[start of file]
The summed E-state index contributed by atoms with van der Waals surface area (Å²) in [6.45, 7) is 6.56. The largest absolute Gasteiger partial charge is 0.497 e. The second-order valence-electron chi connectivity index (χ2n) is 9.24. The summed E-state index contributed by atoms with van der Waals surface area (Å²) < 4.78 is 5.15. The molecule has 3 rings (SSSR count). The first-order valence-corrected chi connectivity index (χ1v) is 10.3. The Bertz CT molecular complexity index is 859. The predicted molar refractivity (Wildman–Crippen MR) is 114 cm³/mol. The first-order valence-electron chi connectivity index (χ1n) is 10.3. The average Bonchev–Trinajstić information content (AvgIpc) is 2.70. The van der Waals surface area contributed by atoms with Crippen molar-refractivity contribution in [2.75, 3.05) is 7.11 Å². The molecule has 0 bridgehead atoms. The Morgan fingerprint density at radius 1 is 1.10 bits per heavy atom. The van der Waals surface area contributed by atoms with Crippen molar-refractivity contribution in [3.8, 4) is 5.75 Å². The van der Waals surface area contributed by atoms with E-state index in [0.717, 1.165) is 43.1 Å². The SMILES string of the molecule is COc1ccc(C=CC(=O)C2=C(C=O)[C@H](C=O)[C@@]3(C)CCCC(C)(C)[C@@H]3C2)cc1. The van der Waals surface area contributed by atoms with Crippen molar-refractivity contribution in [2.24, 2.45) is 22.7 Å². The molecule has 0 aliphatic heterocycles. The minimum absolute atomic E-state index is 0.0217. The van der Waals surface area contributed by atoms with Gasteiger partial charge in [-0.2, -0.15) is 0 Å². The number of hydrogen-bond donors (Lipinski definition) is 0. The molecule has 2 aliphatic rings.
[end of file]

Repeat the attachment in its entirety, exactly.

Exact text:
The summed E-state index contributed by atoms with van der Waals surface area (Å²) in [6.45, 7) is 6.56. The largest absolute Gasteiger partial charge is 0.497 e. The second-order valence-electron chi connectivity index (χ2n) is 9.24. The summed E-state index contributed by atoms with van der Waals surface area (Å²) < 4.78 is 5.15. The molecule has 3 rings (SSSR count). The first-order valence-corrected chi connectivity index (χ1v) is 10.3. The Bertz CT molecular complexity index is 859. The predicted molar refractivity (Wildman–Crippen MR) is 114 cm³/mol. The first-order valence-electron chi connectivity index (χ1n) is 10.3. The average Bonchev–Trinajstić information content (AvgIpc) is 2.70. The van der Waals surface area contributed by atoms with Crippen molar-refractivity contribution in [2.75, 3.05) is 7.11 Å². The molecule has 0 bridgehead atoms. The Morgan fingerprint density at radius 1 is 1.10 bits per heavy atom. The van der Waals surface area contributed by atoms with Crippen molar-refractivity contribution in [3.8, 4) is 5.75 Å². The van der Waals surface area contributed by atoms with E-state index in [0.717, 1.165) is 43.1 Å². The SMILES string of the molecule is COc1ccc(C=CC(=O)C2=C(C=O)[C@H](C=O)[C@@]3(C)CCCC(C)(C)[C@@H]3C2)cc1. The van der Waals surface area contributed by atoms with Crippen molar-refractivity contribution in [2.24, 2.45) is 22.7 Å². The molecule has 0 aliphatic heterocycles. The minimum absolute atomic E-state index is 0.0217. The van der Waals surface area contributed by atoms with Gasteiger partial charge in [-0.2, -0.15) is 0 Å². The number of hydrogen-bond donors (Lipinski definition) is 0. The molecule has 2 aliphatic rings.